I started this session by teling the traditional aboriginal tale, Rainbow Bird. In it a crocodile has control of fire, without fire Bird Woman is cold, in the dark and has it eat her food raw. Bird Woman outsmarts the crocodile and waits for him to go to sleep and then takes his fire sticks and put them in her tail and spreads lights and fire from tree to tree, so from then on anyone can have fire by burning trees and the Bird Woman has bright tail feathers and becomes Rainbow Bird.
Pojo and King Tut Tut’s Lost Treasure Create and Show puppet making kit for Key Stage Two has won Silver in the Primary Teacher Update Awards. Pojo was very pleased to be at the award ceremony last friday. We were delighted with the feedback from the testers.
“The children in KS2 loved this product. The story and the play were both well received. The patterns to make the characters were clear. A well thought-out kit with everything clearly labelled and detailed instructions. Fits los of areas of the curriculum.”
Our Australian theme carries on this week with Wombats. We made face masks and claws this week so that we could act out our story. I really wish I had got a photo with all the children with their masks and claws but I was so busy with the story as our session was nearly over I forgot. Times flies when you are having fun. I did manage to get his picture though.
To make the mask and claws
- Print out this Wombat Template onto card and cut out.
- Make the holes ready for the elastic.
- Let the children decorate the mask and claws with any materials they like, we used fabric, paint, pencils and felt tips.
- Thread elastic through the holes and tie. Please be careful with young children and long chords.
We then had our story Michael Morpurgo’s Wombat Goes Walkabout. I love this story and so did the children. It is about a little wombat who has lost his mum. He meets many animals on search for his mother who are all to keen to tell him what they can do. When they ask him what he does, he replies, ‘ I think a lot and a I dig a lot’. I got the children joining in with this bit. Repeating phrases in stories are great for interaction. Well all that thinking and digging saves the day, this is the part of the story where the children acted out the thinking and digging with their new claws. This story is definitely a firm favourite of mine and is great for creative literacy as you can interact with it easily and opens up the landscape and animals of Australia and the threat that they are under from forest fires.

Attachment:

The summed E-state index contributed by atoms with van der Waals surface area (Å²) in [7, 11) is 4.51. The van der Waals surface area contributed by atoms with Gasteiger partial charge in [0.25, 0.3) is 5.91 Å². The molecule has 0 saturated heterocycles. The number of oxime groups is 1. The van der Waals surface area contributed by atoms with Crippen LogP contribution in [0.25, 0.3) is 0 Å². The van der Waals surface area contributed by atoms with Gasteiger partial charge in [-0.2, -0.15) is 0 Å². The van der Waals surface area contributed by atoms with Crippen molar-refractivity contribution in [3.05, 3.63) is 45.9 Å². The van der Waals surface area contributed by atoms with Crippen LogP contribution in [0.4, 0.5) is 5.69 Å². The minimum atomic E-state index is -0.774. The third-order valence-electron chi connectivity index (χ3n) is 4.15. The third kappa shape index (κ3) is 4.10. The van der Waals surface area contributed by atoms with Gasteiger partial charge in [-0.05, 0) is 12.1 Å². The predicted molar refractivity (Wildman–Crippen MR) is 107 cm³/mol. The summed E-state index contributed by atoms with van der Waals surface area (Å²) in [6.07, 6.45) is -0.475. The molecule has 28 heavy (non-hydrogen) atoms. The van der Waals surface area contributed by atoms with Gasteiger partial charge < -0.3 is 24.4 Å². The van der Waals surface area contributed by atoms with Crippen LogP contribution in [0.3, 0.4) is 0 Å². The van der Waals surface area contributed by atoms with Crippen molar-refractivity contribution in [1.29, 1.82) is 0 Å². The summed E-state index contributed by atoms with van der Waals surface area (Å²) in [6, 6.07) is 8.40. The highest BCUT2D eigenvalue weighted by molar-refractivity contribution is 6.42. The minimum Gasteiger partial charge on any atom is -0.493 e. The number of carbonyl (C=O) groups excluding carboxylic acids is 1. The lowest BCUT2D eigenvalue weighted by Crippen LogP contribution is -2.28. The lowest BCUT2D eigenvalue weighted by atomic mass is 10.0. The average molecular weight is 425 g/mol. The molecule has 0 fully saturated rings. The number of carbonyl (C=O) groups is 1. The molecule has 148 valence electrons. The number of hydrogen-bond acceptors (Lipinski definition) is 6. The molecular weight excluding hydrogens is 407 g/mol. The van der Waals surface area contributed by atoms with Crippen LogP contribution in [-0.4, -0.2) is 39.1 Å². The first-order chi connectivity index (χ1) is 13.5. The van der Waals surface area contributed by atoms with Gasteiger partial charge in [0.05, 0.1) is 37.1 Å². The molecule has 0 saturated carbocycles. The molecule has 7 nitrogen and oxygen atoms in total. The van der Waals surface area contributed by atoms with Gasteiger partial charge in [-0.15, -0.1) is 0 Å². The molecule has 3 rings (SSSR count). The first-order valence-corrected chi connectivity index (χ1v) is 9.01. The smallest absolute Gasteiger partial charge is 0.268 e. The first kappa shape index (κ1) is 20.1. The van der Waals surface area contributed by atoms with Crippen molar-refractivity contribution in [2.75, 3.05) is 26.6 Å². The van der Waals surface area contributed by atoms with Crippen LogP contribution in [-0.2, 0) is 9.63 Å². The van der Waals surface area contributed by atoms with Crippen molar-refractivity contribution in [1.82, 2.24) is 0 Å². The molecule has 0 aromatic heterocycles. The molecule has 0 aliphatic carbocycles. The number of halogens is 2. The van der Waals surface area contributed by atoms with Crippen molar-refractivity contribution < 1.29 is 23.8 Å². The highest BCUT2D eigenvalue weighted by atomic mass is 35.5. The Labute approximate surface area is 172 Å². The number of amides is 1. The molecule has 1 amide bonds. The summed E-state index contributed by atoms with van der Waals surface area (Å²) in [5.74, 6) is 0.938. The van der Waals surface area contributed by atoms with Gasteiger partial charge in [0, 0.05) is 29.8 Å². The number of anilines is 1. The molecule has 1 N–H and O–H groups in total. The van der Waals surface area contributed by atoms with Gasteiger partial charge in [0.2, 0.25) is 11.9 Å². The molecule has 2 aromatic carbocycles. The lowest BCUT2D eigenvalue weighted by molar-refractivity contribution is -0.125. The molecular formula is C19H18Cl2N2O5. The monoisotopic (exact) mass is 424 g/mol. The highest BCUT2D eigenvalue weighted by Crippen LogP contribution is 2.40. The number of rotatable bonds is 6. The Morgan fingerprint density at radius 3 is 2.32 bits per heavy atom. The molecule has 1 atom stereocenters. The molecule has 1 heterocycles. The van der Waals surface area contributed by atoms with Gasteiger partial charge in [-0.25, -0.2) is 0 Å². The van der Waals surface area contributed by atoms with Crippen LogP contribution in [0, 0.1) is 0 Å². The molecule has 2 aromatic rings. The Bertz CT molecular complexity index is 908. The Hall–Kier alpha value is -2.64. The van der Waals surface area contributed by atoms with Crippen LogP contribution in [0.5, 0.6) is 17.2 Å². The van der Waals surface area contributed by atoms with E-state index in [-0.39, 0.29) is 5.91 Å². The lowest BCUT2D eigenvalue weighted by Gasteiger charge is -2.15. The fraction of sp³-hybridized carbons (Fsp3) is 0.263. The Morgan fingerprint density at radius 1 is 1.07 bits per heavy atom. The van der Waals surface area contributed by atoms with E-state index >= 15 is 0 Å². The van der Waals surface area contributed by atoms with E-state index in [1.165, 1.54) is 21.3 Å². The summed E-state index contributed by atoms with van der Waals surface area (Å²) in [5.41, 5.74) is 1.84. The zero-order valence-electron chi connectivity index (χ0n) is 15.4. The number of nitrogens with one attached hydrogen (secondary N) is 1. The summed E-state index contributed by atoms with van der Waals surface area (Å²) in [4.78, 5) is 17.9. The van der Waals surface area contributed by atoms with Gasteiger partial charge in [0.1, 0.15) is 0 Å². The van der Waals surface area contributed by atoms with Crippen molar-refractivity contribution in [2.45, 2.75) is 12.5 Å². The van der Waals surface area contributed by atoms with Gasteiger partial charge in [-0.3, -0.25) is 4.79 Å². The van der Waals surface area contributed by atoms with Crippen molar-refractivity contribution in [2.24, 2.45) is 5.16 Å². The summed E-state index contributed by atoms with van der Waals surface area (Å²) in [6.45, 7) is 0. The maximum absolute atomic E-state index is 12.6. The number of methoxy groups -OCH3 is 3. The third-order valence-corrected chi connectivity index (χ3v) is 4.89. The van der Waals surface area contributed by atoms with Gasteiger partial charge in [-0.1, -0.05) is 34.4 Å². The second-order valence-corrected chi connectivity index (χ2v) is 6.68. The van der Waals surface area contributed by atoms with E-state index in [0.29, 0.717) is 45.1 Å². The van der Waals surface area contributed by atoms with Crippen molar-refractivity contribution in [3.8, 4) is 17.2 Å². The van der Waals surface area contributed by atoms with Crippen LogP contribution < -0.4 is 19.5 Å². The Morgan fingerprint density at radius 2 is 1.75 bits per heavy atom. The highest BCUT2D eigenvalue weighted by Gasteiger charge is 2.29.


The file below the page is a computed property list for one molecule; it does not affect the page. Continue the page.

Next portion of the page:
This week was the start of my regular creative storytelling sessions for this term. This half term I have a year one group and the our theme is going to be Australia. We are kicking off with wallabies.
I had thought that most of the children would have known the story There’s a Ouch in My Pouch by Jeanne Willis as it arrived in our house in one of the Bookstart packs but they didn’t seem to know it. In the story Willaby Wallaby does a lot of boinging around so I wanted to create a wallaby that moved. To ahieve this we used paper fasternet to join the limbs.
Well we couldn’t go Under the Sea without this classic tale by Julia Donaldson now could we.
We have two Ruth Galloway stories this week but more about those in a moment as we get on with our making first this week.
Following on from last week’s octopus counting story we have another great counting story for you this week with Tip Tap Crab. The children were so into counting that the childre were still counting everything on the page when we managd to squeeze in another story, Clumsy Crab by Ruth Galoway at the end of the session. Clumsy Crab is about a crab who doesn’t like his big claw until he finds it very useful to help his friends.
In between stories we made our own crabs I printed out this template for the arms and claws onto red card and cut everything out. We did more counting as we stuck on the arms and claws with masking tape to the underside of a paper bowl. We then decorated the crabs with strips of red crepe paper. Alternatively they could be painted. Of course we practised our snapping.